What a journey. To a country completely new, where I've not been so far. And I didn't really want to. The last years, I've been quite successful in avoiding it, but no way around or out this time. Incredible India!!! I've heard a lot of stories, things colleagues told me who stayed, lived and worked there for months. Now it was me stepping into their footsteps, luckily just for one week.
First sop, Mumbai. 1 am. I walked along the corridors, signs navigated me to the arrival hall. But before getting there, passport checkpoint and entry control. Thousands of people, many many lanes, but no signs indicating which lane to take. I took the first best, finaly came to the counter more or less one hour later, and tried to communicate to the man opposite. The only thing I understood was "Counter 27"! And I was at the third! So all the way back. Meanwhile, 3 am. I decided to queue up at the "permanent residence" lane, with 10 people infront of myself, and waited another 2 hours before entrance was admitted.
Half past 6 am, next flight to Bhuj, domestic flight. The arrival hall looked simple, no shops or anything, and the arriving passengers only. The doorway leading out of the building, was surrounding by people holding up a scrap of paper with a name on it. I checked, from the right, and found a small guy at the back with my name on the board. He noticed I was recognising my name, and gave a sign to follow him. Without talking I entered the car. I just trusted that guy that he would take me where I needed to go. I couldn't explain him either, so I waited where I would end up.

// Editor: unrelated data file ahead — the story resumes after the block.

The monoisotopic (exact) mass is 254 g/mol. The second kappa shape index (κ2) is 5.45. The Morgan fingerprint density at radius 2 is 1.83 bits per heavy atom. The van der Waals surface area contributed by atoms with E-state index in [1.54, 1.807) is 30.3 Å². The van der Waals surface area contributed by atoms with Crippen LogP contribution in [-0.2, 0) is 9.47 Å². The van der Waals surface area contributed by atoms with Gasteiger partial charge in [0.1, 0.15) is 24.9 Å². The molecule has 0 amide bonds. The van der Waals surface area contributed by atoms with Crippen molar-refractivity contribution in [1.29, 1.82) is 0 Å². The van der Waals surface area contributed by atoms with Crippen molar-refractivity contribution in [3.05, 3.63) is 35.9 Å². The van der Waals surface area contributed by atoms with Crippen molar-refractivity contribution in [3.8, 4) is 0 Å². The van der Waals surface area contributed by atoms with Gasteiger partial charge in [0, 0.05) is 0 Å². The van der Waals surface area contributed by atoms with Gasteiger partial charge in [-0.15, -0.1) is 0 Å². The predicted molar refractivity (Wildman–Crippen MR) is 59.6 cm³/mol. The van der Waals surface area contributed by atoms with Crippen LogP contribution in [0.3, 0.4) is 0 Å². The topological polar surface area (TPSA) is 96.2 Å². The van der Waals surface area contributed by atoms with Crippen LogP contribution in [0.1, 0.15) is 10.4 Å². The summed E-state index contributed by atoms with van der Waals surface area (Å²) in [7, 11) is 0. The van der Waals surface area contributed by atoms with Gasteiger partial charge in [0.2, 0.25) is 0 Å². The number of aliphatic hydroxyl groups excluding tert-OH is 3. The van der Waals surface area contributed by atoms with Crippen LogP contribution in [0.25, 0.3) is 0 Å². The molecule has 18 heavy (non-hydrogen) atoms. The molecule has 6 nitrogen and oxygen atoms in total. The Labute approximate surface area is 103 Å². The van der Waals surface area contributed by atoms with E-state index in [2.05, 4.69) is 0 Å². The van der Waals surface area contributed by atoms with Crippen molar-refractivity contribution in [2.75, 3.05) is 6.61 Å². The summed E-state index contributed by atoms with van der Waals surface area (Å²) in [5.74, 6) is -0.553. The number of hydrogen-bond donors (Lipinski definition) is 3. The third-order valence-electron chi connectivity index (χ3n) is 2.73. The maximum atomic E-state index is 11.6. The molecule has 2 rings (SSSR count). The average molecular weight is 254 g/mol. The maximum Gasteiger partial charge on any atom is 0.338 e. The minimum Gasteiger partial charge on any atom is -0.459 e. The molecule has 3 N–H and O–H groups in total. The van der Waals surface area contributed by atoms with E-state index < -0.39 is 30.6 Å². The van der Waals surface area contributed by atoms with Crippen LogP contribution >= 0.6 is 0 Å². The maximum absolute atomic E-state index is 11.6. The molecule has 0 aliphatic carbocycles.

It took another 2 hours, passing a few villages in the desert on bumpy streets, which sometimes are blocked by cows - herds of cows not moving a single centimetre although cars are passing real close, horning all the time. It really is like in the movies and documentaries.
Once entered the working area, there was no way out again. There would not have been anything I could go to, the next village or city was kilometres away, far out of reach. Instead, I stayed at the guesthouse, in a single room aparment. Well equipped, with a TV I never switched on, a bed with a 3 cm mattress where sleeping on the floor would have had the same effect. What else? A bathroom, kind of. There was a shower, but no curtain. The water was brown-ish. At least the food was good, a bit spicy though, but nice.
On the way back, it was later afternoon when flying into Mumbai. Heavy smog clouded the sight. Just when being low enough, it "cleared" and offered the view to the slums which are built as far as right to the airport fence.
All this is incredible India!